Anne Leigh Parrish is an award-winning author of upcoming novel The Amendment (Unsolicited Press, June 26, 2018). Her previous titles are Women Within (Black Rose Writing, Sept 7, 2017), By the Wayside, stories (Unsolicited Press, 2017); What Is Found, What Is Lost, a novel (She Writes Press, 2014); Our Love Could Light The World, stories (She Writes Press, 2013); and All The Roads That Lead From Home, stories (Press 53, 2011). Find out more at: https://anneleighparrish.com/ and follow her on Twitter: @AnneLParrish
A happy statistic I read recently is that women, especially older, educated women, buy more books a year than men. This confirms that women are good—and essential—readers. As fictional subjects, they’re also well-represented. Women in both novels and screenplays often face daunting odds, lose their hearts to scoundrels, and rise above their baser instincts to become great ladies full of charm and grace. They’re known to be strong, yet caring; fierce, yet feminine. Over time, we’ve seen women stand more firmly and lose some of their “niceness.” I say, high time.
Frances McDormand, who recently was awarded the Oscar for Best Actress for her portrayal of Mildred Hayes in Three Billboards Outside Ebbing, Missouri, gives us a woman who is not nice, not kind, not patient, not gentle. Her daughter has been murdered, and there have been no arrests. She draws attention to this unhappy state of affairs by renting billboard space and installing inflammatory statements about the police. She’s blunt, occasionally profane, full of barely-contained grief blended with rage. She’s a walking time bomb, and she’s ready to go off.
Unhappy women aren’t new. Nor are angry women. Even women who go off the rails have been around for a long time. But what I find refreshing and essential is a sense of not needing to apologize for acting as forcefully as a man would; not dialing back the aggression for fear of having gone just a little too far.
Mildred Hayes isn’t attractive. Nor is she sexy. She’s just an average-looking person living an average life that has become unimaginably horrible. It’s her willingness to do anything to get a result that makes me admire her. That kind of relentless pursuit is usually reserved for men.
This is why we need woman-driven stories, but only if the women driving them are fierce and unapologetic. Femininity is fine for what it is, and that usually means drawing the attention of a man. So many women in our world are not beautiful or svelte or alluring, and they have been harshly treated as a result. I love seeing them take center stage, making us pay attention, demanding our respect.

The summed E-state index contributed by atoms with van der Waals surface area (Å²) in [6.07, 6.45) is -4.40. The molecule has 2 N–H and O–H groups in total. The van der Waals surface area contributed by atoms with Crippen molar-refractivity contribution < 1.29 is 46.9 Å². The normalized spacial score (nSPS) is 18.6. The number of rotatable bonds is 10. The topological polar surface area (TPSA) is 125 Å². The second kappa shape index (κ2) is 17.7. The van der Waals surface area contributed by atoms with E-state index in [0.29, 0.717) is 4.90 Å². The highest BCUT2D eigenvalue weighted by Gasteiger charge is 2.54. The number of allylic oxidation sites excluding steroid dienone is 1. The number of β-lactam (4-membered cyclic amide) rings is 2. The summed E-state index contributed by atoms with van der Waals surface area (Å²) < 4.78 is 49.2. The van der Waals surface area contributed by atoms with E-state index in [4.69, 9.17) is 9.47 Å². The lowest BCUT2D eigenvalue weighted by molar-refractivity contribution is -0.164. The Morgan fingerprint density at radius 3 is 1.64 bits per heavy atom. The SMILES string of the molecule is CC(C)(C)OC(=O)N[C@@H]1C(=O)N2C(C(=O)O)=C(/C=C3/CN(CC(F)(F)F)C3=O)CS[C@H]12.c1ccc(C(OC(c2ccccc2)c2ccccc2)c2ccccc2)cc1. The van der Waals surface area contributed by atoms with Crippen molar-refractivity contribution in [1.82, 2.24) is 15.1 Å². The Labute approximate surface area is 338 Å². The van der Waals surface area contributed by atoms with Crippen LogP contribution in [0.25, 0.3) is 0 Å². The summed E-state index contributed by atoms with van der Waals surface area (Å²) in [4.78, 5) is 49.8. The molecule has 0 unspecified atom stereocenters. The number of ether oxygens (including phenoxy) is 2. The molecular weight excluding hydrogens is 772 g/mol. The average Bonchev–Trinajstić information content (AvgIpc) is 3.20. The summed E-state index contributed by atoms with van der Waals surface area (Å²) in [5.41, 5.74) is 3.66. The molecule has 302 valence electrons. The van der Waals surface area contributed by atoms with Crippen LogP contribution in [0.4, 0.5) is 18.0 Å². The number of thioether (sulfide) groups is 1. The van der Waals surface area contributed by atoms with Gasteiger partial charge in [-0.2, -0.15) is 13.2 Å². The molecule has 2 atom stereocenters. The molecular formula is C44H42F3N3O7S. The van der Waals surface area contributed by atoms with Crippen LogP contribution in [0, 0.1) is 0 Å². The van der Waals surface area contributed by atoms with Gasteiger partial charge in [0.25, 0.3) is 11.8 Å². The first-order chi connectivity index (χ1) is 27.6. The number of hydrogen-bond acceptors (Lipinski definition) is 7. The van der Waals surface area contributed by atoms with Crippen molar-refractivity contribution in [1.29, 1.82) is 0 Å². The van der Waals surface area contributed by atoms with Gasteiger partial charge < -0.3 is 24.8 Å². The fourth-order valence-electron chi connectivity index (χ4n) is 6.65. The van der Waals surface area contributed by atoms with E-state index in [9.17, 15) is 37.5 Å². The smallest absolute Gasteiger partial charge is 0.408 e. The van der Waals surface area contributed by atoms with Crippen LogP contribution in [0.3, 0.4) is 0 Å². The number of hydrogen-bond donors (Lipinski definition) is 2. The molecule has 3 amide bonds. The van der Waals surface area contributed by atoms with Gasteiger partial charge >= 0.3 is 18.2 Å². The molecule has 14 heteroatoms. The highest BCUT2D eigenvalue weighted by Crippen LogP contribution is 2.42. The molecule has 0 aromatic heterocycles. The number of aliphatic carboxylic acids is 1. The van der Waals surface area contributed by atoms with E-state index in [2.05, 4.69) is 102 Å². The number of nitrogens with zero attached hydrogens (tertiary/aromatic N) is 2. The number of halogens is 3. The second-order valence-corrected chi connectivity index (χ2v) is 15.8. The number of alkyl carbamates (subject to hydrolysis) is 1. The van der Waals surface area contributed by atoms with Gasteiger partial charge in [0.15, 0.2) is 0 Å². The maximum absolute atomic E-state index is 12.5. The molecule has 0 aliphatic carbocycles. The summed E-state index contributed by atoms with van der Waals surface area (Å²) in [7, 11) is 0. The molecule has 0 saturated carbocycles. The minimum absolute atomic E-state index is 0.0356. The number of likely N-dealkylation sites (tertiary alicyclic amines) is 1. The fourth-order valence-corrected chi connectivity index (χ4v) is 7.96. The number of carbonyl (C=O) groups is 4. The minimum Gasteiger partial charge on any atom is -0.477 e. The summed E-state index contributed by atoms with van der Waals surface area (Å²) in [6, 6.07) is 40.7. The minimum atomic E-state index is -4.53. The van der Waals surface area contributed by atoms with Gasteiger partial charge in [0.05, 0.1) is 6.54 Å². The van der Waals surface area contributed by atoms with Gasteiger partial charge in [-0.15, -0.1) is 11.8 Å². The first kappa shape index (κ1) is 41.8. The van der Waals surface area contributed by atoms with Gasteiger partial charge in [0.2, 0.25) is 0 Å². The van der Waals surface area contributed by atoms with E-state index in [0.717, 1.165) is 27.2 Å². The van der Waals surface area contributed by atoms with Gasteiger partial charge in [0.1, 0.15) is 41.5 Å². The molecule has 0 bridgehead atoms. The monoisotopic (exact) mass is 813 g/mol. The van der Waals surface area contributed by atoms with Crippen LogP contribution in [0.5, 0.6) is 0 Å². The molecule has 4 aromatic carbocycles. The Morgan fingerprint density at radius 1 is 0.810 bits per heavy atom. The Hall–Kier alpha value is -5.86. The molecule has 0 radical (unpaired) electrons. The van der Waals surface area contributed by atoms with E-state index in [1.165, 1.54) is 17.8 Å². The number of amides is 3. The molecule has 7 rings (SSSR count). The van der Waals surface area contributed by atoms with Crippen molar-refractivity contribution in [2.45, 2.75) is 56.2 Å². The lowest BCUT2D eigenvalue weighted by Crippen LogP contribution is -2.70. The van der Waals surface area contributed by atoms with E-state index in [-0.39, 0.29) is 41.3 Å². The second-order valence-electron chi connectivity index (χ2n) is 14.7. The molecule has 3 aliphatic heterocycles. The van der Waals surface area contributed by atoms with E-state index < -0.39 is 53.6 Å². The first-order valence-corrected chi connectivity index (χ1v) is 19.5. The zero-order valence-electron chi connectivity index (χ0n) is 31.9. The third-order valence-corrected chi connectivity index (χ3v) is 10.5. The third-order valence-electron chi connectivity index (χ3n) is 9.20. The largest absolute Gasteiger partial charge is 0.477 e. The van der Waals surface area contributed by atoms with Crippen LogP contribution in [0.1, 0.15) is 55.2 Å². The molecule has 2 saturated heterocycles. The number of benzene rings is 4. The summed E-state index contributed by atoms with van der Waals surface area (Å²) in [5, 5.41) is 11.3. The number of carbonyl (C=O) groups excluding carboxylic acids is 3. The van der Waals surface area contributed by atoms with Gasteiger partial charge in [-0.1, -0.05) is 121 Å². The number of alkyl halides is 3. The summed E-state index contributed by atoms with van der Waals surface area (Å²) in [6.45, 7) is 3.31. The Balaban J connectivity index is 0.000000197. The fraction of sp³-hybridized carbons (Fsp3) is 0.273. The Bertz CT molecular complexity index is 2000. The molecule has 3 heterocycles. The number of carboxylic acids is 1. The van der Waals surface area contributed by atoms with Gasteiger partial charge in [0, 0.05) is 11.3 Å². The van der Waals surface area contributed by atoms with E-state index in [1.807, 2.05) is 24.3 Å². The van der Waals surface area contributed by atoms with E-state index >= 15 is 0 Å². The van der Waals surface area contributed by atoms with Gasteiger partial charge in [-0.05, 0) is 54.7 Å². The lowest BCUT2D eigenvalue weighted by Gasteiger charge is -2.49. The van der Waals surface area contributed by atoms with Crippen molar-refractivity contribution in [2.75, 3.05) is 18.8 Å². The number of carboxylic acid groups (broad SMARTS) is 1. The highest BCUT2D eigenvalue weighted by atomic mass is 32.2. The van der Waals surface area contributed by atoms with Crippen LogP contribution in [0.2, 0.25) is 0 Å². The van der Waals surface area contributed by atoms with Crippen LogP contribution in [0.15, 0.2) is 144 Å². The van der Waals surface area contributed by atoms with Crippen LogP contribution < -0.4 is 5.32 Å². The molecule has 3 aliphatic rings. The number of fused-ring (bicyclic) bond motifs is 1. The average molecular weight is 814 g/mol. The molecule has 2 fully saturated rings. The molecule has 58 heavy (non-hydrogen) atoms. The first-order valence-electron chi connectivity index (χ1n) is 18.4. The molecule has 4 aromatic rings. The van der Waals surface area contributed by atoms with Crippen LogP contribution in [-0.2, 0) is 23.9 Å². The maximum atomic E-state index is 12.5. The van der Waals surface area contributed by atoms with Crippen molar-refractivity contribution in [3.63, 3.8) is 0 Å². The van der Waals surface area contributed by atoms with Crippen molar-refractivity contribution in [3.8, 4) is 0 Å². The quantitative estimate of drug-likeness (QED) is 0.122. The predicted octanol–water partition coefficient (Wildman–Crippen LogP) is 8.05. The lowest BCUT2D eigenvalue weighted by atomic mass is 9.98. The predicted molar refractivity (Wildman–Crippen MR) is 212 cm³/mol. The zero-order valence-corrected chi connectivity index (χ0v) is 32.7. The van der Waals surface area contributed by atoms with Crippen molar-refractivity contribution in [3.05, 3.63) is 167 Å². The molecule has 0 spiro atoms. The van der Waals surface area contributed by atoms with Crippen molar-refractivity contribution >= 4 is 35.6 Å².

We need a new take on what it means to be a woman. Old standards of beauty and behavior need a thorough overhaul. I’m glad to see that American advertising has caught on, to some extent. We see a lot more plus size models than ever before. But beauty is still highly prized. So is sex appeal. It really doesn’t help that the President of the United States brags about his assaulting beautiful, sexy women, as if these are the only kind of females worthy of his attention.
Woman-driven stories show how women change the world. They’ve been invisible for too long, silenced, unheard. The words spoken by a tough, resilient heroine motivate young women and girls, giving them a role model to emulate, a way of being in a world that more often than not sees them as sex objects above all else.
Authors need to write these women carefully, realistically, sympathetically. We need to be able to root for them, not cringe at their behavior. We want to see them get what they go after because they’re worthy of success, not because they’ve gamed the system. We need women who are not defined by male-centric codes of conduct.
Writing a compelling female character means being willing to expose her flaws, and how she suffers because of them. Maybe she’s quick to judge and finds herself regretting impulsive words over and over. She tries to learn from her mistakes and can’t quite change her bad habits enough to make a difference. She’s a human being, after all, not a paragon of virtue. She means well, yet keeps getting in her own way. When we see this in her, we feel a strong connection, because we have to admit that sometimes we’re guilty of the same thing.
Along with shining a bright light on her flaws, the intelligence of a female protagonist needs to be front and center. The author needs to show how her mind works, how she pieces together information, what she makes of what she observes or hears. She can be quick on her feet or take time to assimilate facts and impressions, but as long as she is shown coming to a practical place of understanding, we will relate to her and appreciate her journey.
I say to all wordsmiths out there—bring your women into a more meaningful arena and let them show how powerful they really are.